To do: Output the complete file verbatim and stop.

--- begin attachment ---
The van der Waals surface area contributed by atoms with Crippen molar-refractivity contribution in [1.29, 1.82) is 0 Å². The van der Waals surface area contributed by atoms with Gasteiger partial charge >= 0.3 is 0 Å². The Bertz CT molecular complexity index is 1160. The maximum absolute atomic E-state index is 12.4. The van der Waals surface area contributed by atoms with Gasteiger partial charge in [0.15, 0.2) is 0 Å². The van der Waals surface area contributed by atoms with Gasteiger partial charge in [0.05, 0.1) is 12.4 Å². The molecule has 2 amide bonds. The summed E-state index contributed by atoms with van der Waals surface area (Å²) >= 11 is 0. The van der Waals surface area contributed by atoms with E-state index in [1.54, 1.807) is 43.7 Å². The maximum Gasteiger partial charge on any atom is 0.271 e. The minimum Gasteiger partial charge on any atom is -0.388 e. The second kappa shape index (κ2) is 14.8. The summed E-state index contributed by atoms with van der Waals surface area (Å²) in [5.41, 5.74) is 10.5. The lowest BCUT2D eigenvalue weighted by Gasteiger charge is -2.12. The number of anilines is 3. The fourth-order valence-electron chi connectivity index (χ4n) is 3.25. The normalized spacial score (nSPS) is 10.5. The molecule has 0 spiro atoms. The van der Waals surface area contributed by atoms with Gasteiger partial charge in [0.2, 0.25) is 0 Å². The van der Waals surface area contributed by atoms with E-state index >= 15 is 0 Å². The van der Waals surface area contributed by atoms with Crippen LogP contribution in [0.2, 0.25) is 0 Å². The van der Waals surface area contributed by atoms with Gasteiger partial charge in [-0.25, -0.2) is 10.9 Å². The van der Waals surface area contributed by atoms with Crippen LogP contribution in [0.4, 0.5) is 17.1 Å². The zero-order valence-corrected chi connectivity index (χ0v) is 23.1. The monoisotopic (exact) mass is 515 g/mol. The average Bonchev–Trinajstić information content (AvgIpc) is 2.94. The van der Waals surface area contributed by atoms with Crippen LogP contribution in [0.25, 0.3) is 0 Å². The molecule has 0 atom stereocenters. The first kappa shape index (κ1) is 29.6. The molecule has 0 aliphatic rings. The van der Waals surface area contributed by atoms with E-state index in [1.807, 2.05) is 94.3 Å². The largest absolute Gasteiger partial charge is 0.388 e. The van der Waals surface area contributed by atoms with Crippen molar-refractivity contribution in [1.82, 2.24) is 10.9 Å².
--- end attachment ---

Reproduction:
The van der Waals surface area contributed by atoms with Crippen molar-refractivity contribution in [1.29, 1.82) is 0 Å². The van der Waals surface area contributed by atoms with Gasteiger partial charge >= 0.3 is 0 Å². The Bertz CT molecular complexity index is 1160. The maximum absolute atomic E-state index is 12.4. The van der Waals surface area contributed by atoms with Gasteiger partial charge in [0.15, 0.2) is 0 Å². The van der Waals surface area contributed by atoms with Gasteiger partial charge in [0.05, 0.1) is 12.4 Å². The molecule has 2 amide bonds. The summed E-state index contributed by atoms with van der Waals surface area (Å²) >= 11 is 0. The van der Waals surface area contributed by atoms with E-state index in [1.54, 1.807) is 43.7 Å². The maximum Gasteiger partial charge on any atom is 0.271 e. The minimum Gasteiger partial charge on any atom is -0.388 e. The second kappa shape index (κ2) is 14.8. The summed E-state index contributed by atoms with van der Waals surface area (Å²) in [5.41, 5.74) is 10.5. The lowest BCUT2D eigenvalue weighted by Gasteiger charge is -2.12. The number of anilines is 3. The fourth-order valence-electron chi connectivity index (χ4n) is 3.25. The normalized spacial score (nSPS) is 10.5. The molecule has 0 spiro atoms. The van der Waals surface area contributed by atoms with Gasteiger partial charge in [0.2, 0.25) is 0 Å². The van der Waals surface area contributed by atoms with E-state index >= 15 is 0 Å². The van der Waals surface area contributed by atoms with Crippen LogP contribution in [0.2, 0.25) is 0 Å². The van der Waals surface area contributed by atoms with Gasteiger partial charge in [-0.25, -0.2) is 10.9 Å². The van der Waals surface area contributed by atoms with Crippen LogP contribution in [0.4, 0.5) is 17.1 Å². The zero-order valence-corrected chi connectivity index (χ0v) is 23.1. The monoisotopic (exact) mass is 515 g/mol. The average Bonchev–Trinajstić information content (AvgIpc) is 2.94. The van der Waals surface area contributed by atoms with Crippen LogP contribution in [0.25, 0.3) is 0 Å². The molecule has 0 atom stereocenters. The first kappa shape index (κ1) is 29.6. The molecule has 0 aliphatic rings. The van der Waals surface area contributed by atoms with E-state index in [1.807, 2.05) is 94.3 Å². The largest absolute Gasteiger partial charge is 0.388 e. The van der Waals surface area contributed by atoms with Crippen molar-refractivity contribution in [1.82, 2.24) is 10.9 Å².